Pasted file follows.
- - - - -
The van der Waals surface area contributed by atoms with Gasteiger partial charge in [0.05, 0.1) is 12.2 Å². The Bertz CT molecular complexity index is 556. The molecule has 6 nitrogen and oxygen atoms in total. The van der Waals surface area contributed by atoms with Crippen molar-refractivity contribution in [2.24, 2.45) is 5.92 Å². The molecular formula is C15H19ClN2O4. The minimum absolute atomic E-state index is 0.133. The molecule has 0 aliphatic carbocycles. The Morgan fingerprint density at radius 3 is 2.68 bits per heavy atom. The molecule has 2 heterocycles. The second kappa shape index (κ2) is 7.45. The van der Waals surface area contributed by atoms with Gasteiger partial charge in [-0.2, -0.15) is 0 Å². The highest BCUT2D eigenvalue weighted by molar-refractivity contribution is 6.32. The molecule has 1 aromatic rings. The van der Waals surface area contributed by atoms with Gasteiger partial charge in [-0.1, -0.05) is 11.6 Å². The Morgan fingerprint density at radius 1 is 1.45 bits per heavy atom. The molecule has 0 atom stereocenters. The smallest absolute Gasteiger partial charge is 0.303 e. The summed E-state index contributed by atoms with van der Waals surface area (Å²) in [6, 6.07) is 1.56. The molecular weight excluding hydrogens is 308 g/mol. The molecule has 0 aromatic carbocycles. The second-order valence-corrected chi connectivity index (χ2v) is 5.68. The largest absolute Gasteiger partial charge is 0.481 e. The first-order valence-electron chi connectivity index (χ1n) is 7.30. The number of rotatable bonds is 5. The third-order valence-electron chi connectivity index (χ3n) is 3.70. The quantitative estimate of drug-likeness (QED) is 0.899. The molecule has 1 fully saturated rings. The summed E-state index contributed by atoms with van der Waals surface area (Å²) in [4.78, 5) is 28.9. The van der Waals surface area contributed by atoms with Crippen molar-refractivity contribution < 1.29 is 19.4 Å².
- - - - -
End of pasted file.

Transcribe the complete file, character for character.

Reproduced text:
The van der Waals surface area contributed by atoms with Gasteiger partial charge in [0.05, 0.1) is 12.2 Å². The Bertz CT molecular complexity index is 556. The molecule has 6 nitrogen and oxygen atoms in total. The van der Waals surface area contributed by atoms with Crippen molar-refractivity contribution in [2.24, 2.45) is 5.92 Å². The molecular formula is C15H19ClN2O4. The minimum absolute atomic E-state index is 0.133. The molecule has 0 aliphatic carbocycles. The Morgan fingerprint density at radius 3 is 2.68 bits per heavy atom. The molecule has 2 heterocycles. The second kappa shape index (κ2) is 7.45. The van der Waals surface area contributed by atoms with Gasteiger partial charge in [-0.2, -0.15) is 0 Å². The highest BCUT2D eigenvalue weighted by molar-refractivity contribution is 6.32. The molecule has 1 aromatic rings. The van der Waals surface area contributed by atoms with Gasteiger partial charge in [-0.1, -0.05) is 11.6 Å². The Morgan fingerprint density at radius 1 is 1.45 bits per heavy atom. The molecule has 0 atom stereocenters. The smallest absolute Gasteiger partial charge is 0.303 e. The summed E-state index contributed by atoms with van der Waals surface area (Å²) in [6, 6.07) is 1.56. The molecular weight excluding hydrogens is 308 g/mol. The molecule has 0 aromatic carbocycles. The second-order valence-corrected chi connectivity index (χ2v) is 5.68. The largest absolute Gasteiger partial charge is 0.481 e. The first-order valence-electron chi connectivity index (χ1n) is 7.30. The number of rotatable bonds is 5. The third-order valence-electron chi connectivity index (χ3n) is 3.70. The quantitative estimate of drug-likeness (QED) is 0.899. The molecule has 1 fully saturated rings. The summed E-state index contributed by atoms with van der Waals surface area (Å²) in [4.78, 5) is 28.9. The van der Waals surface area contributed by atoms with Crippen molar-refractivity contribution < 1.29 is 19.4 Å².